In the not too distant past, a resume was a paper document that you handed to the receptionist who then submitted it on your behalf to the Human Resources Department. If you were lucky, the receptionist would also be your source of insider intel that gave you the competitive advantage that got you an interview. If you got a referral note, that was magic because it opened the doors all the way to the Hiring Manager and, many times, the job.
Do you remember wearing down several of your good comfortable shoes while pounding the pavement on cold calling visits to target employers with a manila envelope (I’m dating myself here) stuffed full of your resumes? And the days of rain and hot summer days that made it difficult to keep the paper resumes dry? You literally carried them everywhere you went just in case you ran into someone who could take it form you. Finding jobs back then was hard. New immigrants found it an especially gruelling and harder way to find jobs.
Fast forward today, the hard copy resume is no longer accepted. Applications are now made online. In many ways online applications removed the barriers that prevented access to jobs and relieved the stress of pavement pounding. However, with easier access to job postings came increased competition as hundred or more candidates could easily apply for one role within the first few hours of posting. This also meant that some unqualifies candidates submitted applications for jobs which they were not qualified for just to try their luck.
Human Resources departments quickly became overwhelmed with the sheer volume of applications and had to find ways to weed out applications that didn’t match the job qualifications. A technology solution, Applicant Tracking System (ATS), is widely used by many large companies to filter out resumes from candidates that did not meet the job requirements and improve the chances of getting qualified candidates. Some of the most well-known ATS systems are Taleo, Workday, SuccessFactors, and Brassring.
ATS systems are based on algorithms that work in variety of ways depending on the needs of the human resources staff and hiring managers. Some rank candidates based on how well their qualifications matched key criteria of the posting so that the hiring manager only needs to look at the Top 5 or 10 of candidates while others are used to filter resumes by searching for key skills and titles. Resumes must have skills and titles that are exact matches to be selected for further review. This means the resumes of those that have not done the exact job in the past are eliminated.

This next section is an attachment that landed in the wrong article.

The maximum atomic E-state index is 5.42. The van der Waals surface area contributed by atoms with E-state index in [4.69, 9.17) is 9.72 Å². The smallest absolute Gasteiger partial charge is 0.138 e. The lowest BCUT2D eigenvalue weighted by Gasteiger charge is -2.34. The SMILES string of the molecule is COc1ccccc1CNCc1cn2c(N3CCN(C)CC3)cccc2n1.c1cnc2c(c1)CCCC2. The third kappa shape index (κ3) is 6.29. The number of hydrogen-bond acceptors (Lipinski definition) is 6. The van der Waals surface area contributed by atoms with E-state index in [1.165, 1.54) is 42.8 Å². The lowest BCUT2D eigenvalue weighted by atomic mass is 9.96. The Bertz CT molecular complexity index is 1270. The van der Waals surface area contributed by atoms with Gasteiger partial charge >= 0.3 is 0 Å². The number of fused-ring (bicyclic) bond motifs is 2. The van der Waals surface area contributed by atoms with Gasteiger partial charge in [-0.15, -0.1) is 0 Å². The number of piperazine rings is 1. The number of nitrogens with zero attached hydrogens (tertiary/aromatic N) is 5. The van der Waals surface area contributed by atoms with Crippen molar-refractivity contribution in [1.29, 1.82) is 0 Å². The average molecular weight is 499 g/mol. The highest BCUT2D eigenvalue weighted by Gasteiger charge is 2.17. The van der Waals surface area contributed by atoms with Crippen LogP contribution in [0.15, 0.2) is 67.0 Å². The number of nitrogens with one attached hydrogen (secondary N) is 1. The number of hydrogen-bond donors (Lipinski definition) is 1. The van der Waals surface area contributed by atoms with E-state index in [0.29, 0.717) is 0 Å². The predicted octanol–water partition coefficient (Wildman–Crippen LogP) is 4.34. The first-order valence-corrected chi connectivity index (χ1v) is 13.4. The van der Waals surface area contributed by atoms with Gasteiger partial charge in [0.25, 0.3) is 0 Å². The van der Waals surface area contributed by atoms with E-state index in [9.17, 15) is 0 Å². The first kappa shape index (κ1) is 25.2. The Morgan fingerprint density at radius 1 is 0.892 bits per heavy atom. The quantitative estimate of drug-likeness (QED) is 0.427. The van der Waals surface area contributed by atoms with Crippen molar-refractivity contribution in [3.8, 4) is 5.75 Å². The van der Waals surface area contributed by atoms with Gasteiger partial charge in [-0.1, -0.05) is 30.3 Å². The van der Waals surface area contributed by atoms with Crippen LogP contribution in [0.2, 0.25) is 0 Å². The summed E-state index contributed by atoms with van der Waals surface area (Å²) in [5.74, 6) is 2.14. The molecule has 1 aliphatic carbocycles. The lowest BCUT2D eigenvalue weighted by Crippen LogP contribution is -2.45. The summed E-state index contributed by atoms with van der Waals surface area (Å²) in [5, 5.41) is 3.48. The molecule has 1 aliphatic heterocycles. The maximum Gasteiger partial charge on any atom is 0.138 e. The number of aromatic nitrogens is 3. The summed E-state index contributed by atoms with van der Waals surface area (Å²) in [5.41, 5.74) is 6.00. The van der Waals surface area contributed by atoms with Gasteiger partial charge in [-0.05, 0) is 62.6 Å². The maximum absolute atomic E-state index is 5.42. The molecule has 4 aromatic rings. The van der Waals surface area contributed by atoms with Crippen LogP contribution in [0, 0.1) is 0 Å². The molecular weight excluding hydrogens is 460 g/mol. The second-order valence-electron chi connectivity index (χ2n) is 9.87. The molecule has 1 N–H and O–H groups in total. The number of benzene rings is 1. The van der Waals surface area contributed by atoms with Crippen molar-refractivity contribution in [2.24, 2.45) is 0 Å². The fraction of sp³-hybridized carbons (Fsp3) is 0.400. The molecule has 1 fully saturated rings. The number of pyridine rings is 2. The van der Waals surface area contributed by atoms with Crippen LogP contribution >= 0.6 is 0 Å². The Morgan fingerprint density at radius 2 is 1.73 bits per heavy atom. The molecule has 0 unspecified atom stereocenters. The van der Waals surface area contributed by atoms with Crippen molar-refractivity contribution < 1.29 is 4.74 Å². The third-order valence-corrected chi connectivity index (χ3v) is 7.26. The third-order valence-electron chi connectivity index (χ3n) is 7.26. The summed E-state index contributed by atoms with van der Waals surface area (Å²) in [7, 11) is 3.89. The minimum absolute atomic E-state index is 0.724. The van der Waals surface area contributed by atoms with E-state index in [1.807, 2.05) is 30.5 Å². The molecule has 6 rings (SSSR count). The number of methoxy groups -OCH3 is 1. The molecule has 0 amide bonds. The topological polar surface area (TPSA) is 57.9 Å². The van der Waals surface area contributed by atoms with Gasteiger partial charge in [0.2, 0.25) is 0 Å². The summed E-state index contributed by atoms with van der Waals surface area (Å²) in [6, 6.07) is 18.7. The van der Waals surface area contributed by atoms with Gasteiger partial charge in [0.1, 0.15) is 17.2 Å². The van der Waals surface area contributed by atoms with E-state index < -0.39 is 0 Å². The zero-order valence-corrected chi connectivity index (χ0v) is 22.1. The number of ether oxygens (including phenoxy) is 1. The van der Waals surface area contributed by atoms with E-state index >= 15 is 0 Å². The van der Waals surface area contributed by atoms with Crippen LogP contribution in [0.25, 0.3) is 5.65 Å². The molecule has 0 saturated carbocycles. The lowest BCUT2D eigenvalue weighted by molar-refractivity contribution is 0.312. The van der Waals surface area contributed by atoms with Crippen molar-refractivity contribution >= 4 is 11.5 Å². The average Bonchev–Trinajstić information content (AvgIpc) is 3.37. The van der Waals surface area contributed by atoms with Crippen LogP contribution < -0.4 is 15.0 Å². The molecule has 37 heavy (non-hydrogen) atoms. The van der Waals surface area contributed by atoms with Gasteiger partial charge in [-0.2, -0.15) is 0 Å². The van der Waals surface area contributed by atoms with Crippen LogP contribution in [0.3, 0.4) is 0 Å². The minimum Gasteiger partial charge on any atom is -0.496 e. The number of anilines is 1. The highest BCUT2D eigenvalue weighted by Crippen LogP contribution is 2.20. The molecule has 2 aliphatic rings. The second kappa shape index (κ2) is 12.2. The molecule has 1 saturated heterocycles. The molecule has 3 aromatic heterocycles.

You need to practice optimizing your resume by analyzing job descriptions to figure out the relevant keywords and skills to include in your resume. This will give you the best chance of being included in Hiring Manager search results.
When you get past the ATS filtering system, the contents and structure of the resume is the next marketing tool that will improve your chances of being shortlisted for an interview.
There are four key sections of a resume that require careful thought in constructing your resume:
The Header – This is where you state your name, designations, contact details, and LinkedIn link.
Summary of Qualifications – This is where you show the Hiring Manager how you meet their needs i.e. why they should hire you. It should be optimized to reflect the core skills and competencies of the job.
Professional Experience – This is where you showcase your key accomplishments in your current and previous roles. Hiring Managers are usually more interested in what you have achieved in the most recent period. A general guide is to include roles within the last 5 years and up to 10 years. It is advisable to include only a summary statement for roles beyond 10 years.
Education and Professional Development – Include your qualifications and years attained. For new immigrants with international qualifications, you should include the country name to provide context for the Hiring Manager.
You must take care to ensure that these key sections align with the job requirements while reflecting your accomplishments in your current and past roles.
Other sections are optional and can be included if they add value to your resume. These include volunteer work, language spoken, professional association memberships, awards, publications, and personal interests, etc.
You can use font sizes between 10.5 – 12pts for any of the common fonts that are used as standards such as Arial, Calibri, Tahoma,etc.
In general, proof-read your resume to make sure that errors and grammatical is vital for all resumes because an error or typo could be used to filter your resume out of the pile especially when attention to details is a core requirement for the role.
If you’re a new immigrant, you must first align the descriptive words and position titles used in your home country to the way they are written in Canada before optimizing your resume.
When you do the above and back it up with the necessary qualifications and training, it is harder for the prospective hiring manager to dump your resume.
There are many other tips that are too numerous to capture in this article. Feel free to connect with me for more pro tips.
Best of luck in your job search.